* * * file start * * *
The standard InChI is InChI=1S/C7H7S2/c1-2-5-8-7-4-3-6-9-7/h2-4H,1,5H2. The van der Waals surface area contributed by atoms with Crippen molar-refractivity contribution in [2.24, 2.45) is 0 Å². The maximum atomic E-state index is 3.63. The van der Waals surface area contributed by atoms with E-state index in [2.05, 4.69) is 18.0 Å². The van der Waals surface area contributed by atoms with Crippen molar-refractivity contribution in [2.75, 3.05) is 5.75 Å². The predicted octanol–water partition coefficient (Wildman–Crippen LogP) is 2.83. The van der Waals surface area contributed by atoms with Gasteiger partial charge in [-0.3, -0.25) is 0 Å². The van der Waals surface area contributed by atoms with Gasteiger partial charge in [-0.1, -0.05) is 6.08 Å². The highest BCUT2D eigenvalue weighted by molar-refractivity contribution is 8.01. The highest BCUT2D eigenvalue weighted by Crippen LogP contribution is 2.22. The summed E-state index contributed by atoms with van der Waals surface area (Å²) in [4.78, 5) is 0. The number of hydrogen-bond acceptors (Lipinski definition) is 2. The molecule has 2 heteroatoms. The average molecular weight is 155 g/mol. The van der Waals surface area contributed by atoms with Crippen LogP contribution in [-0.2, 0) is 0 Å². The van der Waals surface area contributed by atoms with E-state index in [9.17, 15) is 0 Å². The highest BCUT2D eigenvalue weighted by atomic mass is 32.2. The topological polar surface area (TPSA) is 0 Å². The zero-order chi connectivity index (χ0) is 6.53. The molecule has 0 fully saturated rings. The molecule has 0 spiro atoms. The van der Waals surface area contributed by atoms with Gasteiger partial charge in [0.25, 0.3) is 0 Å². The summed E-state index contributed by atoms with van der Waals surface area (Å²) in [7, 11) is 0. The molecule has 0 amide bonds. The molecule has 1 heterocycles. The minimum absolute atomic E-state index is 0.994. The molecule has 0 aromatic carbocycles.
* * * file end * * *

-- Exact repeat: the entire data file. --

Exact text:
The standard InChI is InChI=1S/C7H7S2/c1-2-5-8-7-4-3-6-9-7/h2-4H,1,5H2. The van der Waals surface area contributed by atoms with Crippen molar-refractivity contribution in [2.24, 2.45) is 0 Å². The maximum atomic E-state index is 3.63. The van der Waals surface area contributed by atoms with E-state index in [2.05, 4.69) is 18.0 Å². The van der Waals surface area contributed by atoms with Crippen molar-refractivity contribution in [2.75, 3.05) is 5.75 Å². The predicted octanol–water partition coefficient (Wildman–Crippen LogP) is 2.83. The van der Waals surface area contributed by atoms with Gasteiger partial charge in [-0.3, -0.25) is 0 Å². The van der Waals surface area contributed by atoms with Gasteiger partial charge in [-0.1, -0.05) is 6.08 Å². The highest BCUT2D eigenvalue weighted by molar-refractivity contribution is 8.01. The highest BCUT2D eigenvalue weighted by Crippen LogP contribution is 2.22. The summed E-state index contributed by atoms with van der Waals surface area (Å²) in [4.78, 5) is 0. The number of hydrogen-bond acceptors (Lipinski definition) is 2. The molecule has 2 heteroatoms. The average molecular weight is 155 g/mol. The van der Waals surface area contributed by atoms with Crippen LogP contribution in [-0.2, 0) is 0 Å². The van der Waals surface area contributed by atoms with E-state index in [9.17, 15) is 0 Å². The highest BCUT2D eigenvalue weighted by atomic mass is 32.2. The topological polar surface area (TPSA) is 0 Å². The zero-order chi connectivity index (χ0) is 6.53. The molecule has 0 fully saturated rings. The molecule has 0 spiro atoms. The van der Waals surface area contributed by atoms with Gasteiger partial charge in [0.25, 0.3) is 0 Å². The summed E-state index contributed by atoms with van der Waals surface area (Å²) in [7, 11) is 0. The molecule has 0 amide bonds. The molecule has 1 heterocycles. The minimum absolute atomic E-state index is 0.994. The molecule has 0 aromatic carbocycles.